4 Typically, scale or sludge collects in areas of the production system where there is a drop in flow, such as bends in pipe-work and in process vessels. Liquid and solid waste streams that have the potential to contain NORM include: Produced water Sludges and scales resulting from maintenance and shut down activities (cleaning of pipework and process vessels) Wastes arising from NORM cleaning and decontamination activities A10.2 Occurrence & Concentration of NORM in Oil and Gas Operations Scale formation is a complex multiphase process that depends upon a number of factors (including concentration, pressure and temperature changes, presence of particles to facilitate crystal growth, breakthrough of injected (high sulphate containing seawater) into production wells, and compatibility of mixed fluids from formations having different chemical compositions). This complexity makes it difficult to predict NORM concentration over a project lifetime. Some fields have no NORM, whilst others may have significant levels of NORM. Generally when production first begins NORM is absent, but as production continues the produced water being extracted to the surface increases in salinity, indicating the coproduction of brine and the dissolution of Group II elements from the reservoir rock, especially radium, and with it the potential start of NORM depositing on equipment. Industry experience has shown that scaling is encountered more frequently on oil producing installations than in gas producing facilities. This is because more water (into which Group II elements dissolve) is associated with oil producing facilities compared with gas facilities. A Probability of NORM formation in ACG Reservoirs NORM scale tends to be formed from sulphate rather than carbonate products. Radium sulphate (radioactive) generally only precipitates in association with barium and strontium sulphates (non-radioactive), and it is these sulphates that are most commonly present in NORM containing scale. A water analysis from the Chirag well A6 has been used to determine the scaling potential as a consequence of pressure and temperature changes. The study also included the consequences of mixing with Caspian seawater. The study found that calcium carbonate scaling is likely both offshore and onshore. However, sulphate scales (most commonly associated with radiation) are unlikely, even when there is seawater mixing. A further analysis of scaling potential has been made using water from East Azeri. Here significant barium is present in the formation waters. Whilst serious barite scaling is unlikely, some deposition in the production wells is likely on breakthrough of Caspian seawater. Analysis of the produced water from Chirag Platform (conducted in 2004) shows there to be little propensity for NORM to occur since no measurable levels of radioactive elements (such as radium) were detected. However, in order to ensure that the installations are fully prepared to deal with NORM issues, BP procedures require an ongoing monitoring plan. A Mitigation of NORM formation - Scale Inhibitor In order to mitigate against the formation of scale in production installations, all facilities will be equipped with the ability to inject scale inhibitor at the production wellhead. The scale inhibitor works in the process stream by interacting with scale crystals to prevent crystal growth ACG Phase 3 ESIA A10/4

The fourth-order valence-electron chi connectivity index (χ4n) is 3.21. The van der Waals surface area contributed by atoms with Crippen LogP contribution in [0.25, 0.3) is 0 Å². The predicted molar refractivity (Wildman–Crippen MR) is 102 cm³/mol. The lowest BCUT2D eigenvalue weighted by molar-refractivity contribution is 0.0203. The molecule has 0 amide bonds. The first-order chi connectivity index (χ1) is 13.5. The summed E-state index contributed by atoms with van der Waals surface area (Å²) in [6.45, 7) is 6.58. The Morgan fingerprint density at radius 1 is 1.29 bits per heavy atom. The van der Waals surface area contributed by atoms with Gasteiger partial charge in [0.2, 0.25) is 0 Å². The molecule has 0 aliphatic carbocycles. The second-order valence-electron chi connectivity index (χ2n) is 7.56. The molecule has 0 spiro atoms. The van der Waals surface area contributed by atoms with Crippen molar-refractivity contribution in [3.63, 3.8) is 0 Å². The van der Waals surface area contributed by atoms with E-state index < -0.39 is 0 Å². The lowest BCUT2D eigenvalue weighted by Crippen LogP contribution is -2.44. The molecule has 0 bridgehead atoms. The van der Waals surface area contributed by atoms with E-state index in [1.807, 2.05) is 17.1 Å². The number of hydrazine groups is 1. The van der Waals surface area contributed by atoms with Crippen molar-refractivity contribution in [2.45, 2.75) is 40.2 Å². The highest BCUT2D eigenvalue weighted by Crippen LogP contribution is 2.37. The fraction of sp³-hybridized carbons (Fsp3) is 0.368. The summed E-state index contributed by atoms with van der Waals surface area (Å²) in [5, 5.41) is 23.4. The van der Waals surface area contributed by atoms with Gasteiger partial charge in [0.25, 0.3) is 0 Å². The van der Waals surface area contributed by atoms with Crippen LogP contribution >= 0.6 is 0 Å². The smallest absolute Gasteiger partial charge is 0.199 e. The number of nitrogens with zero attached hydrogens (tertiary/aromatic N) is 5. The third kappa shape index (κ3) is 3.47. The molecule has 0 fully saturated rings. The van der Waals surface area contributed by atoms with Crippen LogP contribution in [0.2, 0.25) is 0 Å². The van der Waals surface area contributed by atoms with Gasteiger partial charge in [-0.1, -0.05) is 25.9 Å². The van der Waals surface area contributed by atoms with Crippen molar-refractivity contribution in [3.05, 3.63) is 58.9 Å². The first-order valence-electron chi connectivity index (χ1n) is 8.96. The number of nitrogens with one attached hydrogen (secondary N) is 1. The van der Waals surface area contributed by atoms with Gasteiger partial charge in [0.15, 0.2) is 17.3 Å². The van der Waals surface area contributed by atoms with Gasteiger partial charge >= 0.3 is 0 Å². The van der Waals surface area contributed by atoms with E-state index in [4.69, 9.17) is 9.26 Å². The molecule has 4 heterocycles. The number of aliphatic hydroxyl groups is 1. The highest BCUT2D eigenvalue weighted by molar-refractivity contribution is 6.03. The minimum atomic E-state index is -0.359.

5 A Monitoring System Experience from the international oil extraction industry has shown that if NORM is found, it is generally contained within process piping and equipment, particularly in equipment that is in contact with produced water. BP s procedure requires operations to monitor for NORM. The standard procedure for monitoring adopted by BP is to ensure whenever areas of the process system are opened which have the potential to contain NORM a risk assessment is conducted to consider the likelihood that NORM may be encountered. The risk assessment will consider the history of the plant and any previous monitoring results. If it is considered that there is a possibility that NORM may be encountered, then monitoring procedures are put into place. To date monitoring shows no radioactivity above background levels. A10.3 NORM Management if detected If surface contamination is found, then BP s NORM handling procedures are followed. These procedures require that an assessment be made to determine if the area is to be classified as either supervised or controlled (see below) and appropriate barriers are put up to control access to the area. Personnel working in the area are monitored on entering and leaving the area and any contamination that is encountered is contained within the area. Definition of radioactive worksite designation: i) Supervised Area A supervised area is defined as a workplace in which one or more of the following conditions prevail: a) The effective dose rate 1 exceeds 2.5 µsvhr b) The surface contamination exceeds 2 Bq/cm 2 c) The air concentration exceeds Bq/m 2 Generally, the public and ordinary members of the work-force should be excluded from a supervised area and the area should be demarcated with signs advising that it is a Supervised area and what type of radiation hazard exits within the area. ii) Controlled Area A controlled area is a workplace in which an individual could be exposed to an annual radiation dose greater than 6 millisieverts (msv). This annual dose is translated into the following criteria, which are designed to ensure that the annual dose rate is not exceeded. a) The effective dose rate exceeds 7.5 µsv/hour b) The surface contamination exceeds 7 Bq/cm 2 c) The air concentration exceeds 0.01 Bq/m 2 d) The effective dose rate exceeds 2.5 µsv/hr and the surface contamination exceeds 2 Bq/cm 2. As with a supervised area, a controlled area must be clearly marked as such and entry to the area is restricted. Generally only classified workers should enter a controlled area. Classified workers are personnel who have been trained to work specifically with radioactive substances. In addition, a classified worker is medically screened annually and carries a personal dose rate meter at all times when performing work involving radioactive sources. Personnel entering both supervised and controlled areas will be equipped with the appropriate personal protective equipment (PPE). 1 Effective dose rate refers to the degree or level of radiation in an area while air concentration refers to the amount of airborne radioactive material in that area ACG Phase 3 ESIA A10/5

6 A10.4 NORM Decontamination & Waste Management The requirement to clean or decontaminate equipment that has scale or sludge containing radioactive materials is highly dependent on the nature of the NORM. i) Leave in Situ NORM may be found as a very thin, tight adhered film of scale on the insides of process piping or equipment. In such cases the NORM may be left in situ and sealed up again after the work activity is completed. Since NORM is principally composed of alpha and beta particles, leaving NORM in situ does not pose a radiological hazard to personnel working on the facility since the radioactivity is attenuated by the presence of the steel walls of pipe-work etc. In such circumstances the NORM scale may remain in place until the plant or equipment is decommissioned, at which time, the scale is should be removed for disposal. ii) Remove and Dispose In some cases the nature of scale or sludge in terms of volume or thickness of deposits may cause interference with the operation of the installation. Such circumstances would include where sludge or sand has accumulated in equipment such as in a separator. Where this has occurred the presence of the sand or sludge may result in the equipment losing efficiency and therefore there is a requirement to remove the material. In circumstances where the material is removed it will require to be disposed. Options for final disposal include capture and transfer to an onshore waste disposal facility, and disposal into the sea along with platform drainage/washings. Any disposal route for NORM containing scale will be pre-approved with the MENR and appropriate government departments. In line with BP waste management system, should NORM waste occur, it will be securely contained to avoid any spillage or leakage and will be clearly labelled and a waste transfer audit trail maintained. Disposal of material in this way is documented and recorded ACG Phase 3 ESIA A10/6